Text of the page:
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Digital Landscape Photography Tips

Shoot you landscapes during the golden hours

There may be varying opinion of how long the golden hour lasts, some people will say 30 minutes before and 30 minutes after sunrise and sunset, but in truth it will vary with your latitude. I suggest in more northerly or southerly latitudes a few hours before sunrise and sunset are the best times for shooting landscapes. This is because the low angle of the Sun picks out shadows and textures. Position the horizon a third of the way down from the top or bottom of the frame. This gives a much better perspective than having it in the middle of the scene - this is known as the rule of thirds and is probably one of the most important tips in digital landscape photography. Another trick is to choose an object to help to frame the scene and add a look of three-dimensionality. Frame the scene so that it contains the object that draws the viewer's eye into the picture.

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Rule of two thirds

The rule of two thirds is a great guide for beginners. In simple terms you should divide your landscape vertically or horizontally into three equal sectors and make the sky or ground occupy two of those sectors.

In the landscape above the sky occupies two thirds of the picture, while in the photo below it only occupies one third.

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It is important not to get hung up on the rule of two thirds, often it simply doesn't work and it is better to go for a more balanced composition.

Find a focal point

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A good trick with landscapes is to find a focal point and place it off-center, in accordance with the Rule of Thirds will create a harmonious composition.

Scale can often be important to the understanding of a landscape, and can be achieved by including people, animals or other recognizable objects. Another important digital landscape photography tip is to use a tripod to ensure sharpness, this is especially important in low-light conditions often experienced before sunset and immediately after sunrise.

Watch for unsightly or unnatural elements such as overhead wires, hydrants, poles and garbage cans, especially in the foreground. If you cannot easily move them, reposition yourself to a camera angle that eliminates them from the frame. It you find it impossible to remove them you can always photo edit them out.

Generally speaking, the more expensive the camera the more likely it is to take great pictures. Light however is a great leveller and in bright sunlight you can still take great pictures with cheap point and shoot cameras by using the light well and carefully choosing your shooting position. The old adage of keeping the sun behind you still holds good. Shooting into the sun can cause flare and blown highlights. A polarising filter is great when you are shooting at 90 degrees to the sun but with modern DSLRs the effect is less significant when the sun is directly behind you.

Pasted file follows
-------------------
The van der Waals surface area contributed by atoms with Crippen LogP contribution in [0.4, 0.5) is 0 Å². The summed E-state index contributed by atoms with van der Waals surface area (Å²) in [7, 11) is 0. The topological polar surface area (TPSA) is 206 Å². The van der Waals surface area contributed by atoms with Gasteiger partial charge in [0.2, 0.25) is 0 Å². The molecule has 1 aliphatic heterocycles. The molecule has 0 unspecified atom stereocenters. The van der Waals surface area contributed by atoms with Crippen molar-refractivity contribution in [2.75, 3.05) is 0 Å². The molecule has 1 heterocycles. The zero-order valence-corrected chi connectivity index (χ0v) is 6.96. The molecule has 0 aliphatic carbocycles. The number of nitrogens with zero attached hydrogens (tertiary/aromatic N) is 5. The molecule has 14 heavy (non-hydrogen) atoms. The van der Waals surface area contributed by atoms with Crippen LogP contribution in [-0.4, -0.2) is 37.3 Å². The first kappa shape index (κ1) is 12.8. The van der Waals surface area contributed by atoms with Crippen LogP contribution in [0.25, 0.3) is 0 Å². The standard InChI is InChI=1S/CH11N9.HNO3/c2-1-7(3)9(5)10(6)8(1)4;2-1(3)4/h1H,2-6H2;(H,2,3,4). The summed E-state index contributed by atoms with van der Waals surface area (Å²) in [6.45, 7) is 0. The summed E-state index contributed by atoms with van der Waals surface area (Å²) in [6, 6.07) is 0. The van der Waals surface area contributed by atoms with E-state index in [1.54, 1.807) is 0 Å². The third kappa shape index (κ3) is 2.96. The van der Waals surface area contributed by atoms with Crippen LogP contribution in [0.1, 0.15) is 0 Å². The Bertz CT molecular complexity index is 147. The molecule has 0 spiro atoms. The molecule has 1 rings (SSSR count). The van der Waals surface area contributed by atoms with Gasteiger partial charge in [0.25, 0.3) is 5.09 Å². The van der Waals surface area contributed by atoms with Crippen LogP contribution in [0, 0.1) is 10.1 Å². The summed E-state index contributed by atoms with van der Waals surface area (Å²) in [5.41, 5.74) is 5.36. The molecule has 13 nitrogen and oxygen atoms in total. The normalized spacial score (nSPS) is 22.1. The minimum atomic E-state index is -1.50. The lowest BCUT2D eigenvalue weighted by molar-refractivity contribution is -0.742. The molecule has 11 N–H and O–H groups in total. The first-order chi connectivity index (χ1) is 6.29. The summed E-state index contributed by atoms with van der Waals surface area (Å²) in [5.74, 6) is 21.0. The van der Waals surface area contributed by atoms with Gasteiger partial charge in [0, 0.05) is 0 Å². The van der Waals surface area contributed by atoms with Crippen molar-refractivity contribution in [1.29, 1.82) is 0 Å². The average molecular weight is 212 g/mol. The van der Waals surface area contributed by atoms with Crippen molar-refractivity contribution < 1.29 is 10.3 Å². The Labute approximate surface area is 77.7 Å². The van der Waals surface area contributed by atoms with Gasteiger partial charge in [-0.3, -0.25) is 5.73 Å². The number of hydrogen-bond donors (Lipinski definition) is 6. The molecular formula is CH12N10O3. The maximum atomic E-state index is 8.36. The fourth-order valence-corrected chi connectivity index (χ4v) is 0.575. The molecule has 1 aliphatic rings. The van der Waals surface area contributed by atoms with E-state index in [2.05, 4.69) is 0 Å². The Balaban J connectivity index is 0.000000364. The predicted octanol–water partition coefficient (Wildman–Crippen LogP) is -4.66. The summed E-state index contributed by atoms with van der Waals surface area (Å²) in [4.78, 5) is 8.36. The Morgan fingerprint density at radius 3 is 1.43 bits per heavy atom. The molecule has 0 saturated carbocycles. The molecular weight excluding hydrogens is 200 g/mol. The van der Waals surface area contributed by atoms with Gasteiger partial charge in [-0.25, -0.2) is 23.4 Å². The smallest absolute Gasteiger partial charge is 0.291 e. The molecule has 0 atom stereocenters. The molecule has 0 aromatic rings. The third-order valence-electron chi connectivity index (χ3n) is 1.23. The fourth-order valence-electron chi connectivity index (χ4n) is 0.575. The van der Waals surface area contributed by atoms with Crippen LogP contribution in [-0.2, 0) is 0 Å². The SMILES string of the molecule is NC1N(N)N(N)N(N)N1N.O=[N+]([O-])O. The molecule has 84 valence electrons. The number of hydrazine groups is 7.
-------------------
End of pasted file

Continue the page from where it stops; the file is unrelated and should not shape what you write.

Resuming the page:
Creating panoramas

Landscape photography is often more horizontal than it is vertical, presenting the opportunity to shoot a panorama. If you are faced with a wide vista and your camera has a panorama mode, this is the time to select it. Cropping afterwards can achieve a similar purpose.

Photoshop elements now comes with a built in panorama maker which is great for combining two or more images to do justice to a good panorama. Even if you don't have Photoshop you can use free package like Microsoft ice or commercial packages to create a good panorama stitch. Canon and other camera manufacturers often provide good panorama stitch software with their cameras.

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When the wind is blowing or water is moving - waves, waterfalls, a tumbling brook - capturing that movement by using a slow shutter speed to create blur can add great interest to a landscape. When selecting a slow shutter speed, be sure you retain proper exposure by also appropriately adjusting your camera's aperture. Many cameras will do this automatically for you. To ensure as much of your scene is in focus choose a small aperture setting (a large f number) as the smaller your aperture the greater the depth of field in your shots.

Use a good tripod

If you do shoot during the golden hours the light will not be as bright as during the day so a tripod always helps to ensure you capture a crisp image. Also remember to get a good depth of field you will need to use a smaller aperture of f8 or above. This means less light is hitting your image sensor, another reason you might need to use a tripod

Even when you use fast shutter speeds practice using a tripod with a cable or wireless shutter release mechanism for extra camera stillness. If you don't have a release cable use the 2 second timer usually built in to most cameras

REMEMBER TO SWITCH OFF THE CAMERA IMAGE STABILISATION WHEN YOU USE A TRIPOD

A tripod is also almost essential if you are going to create a stitch panorama or produce an HDR image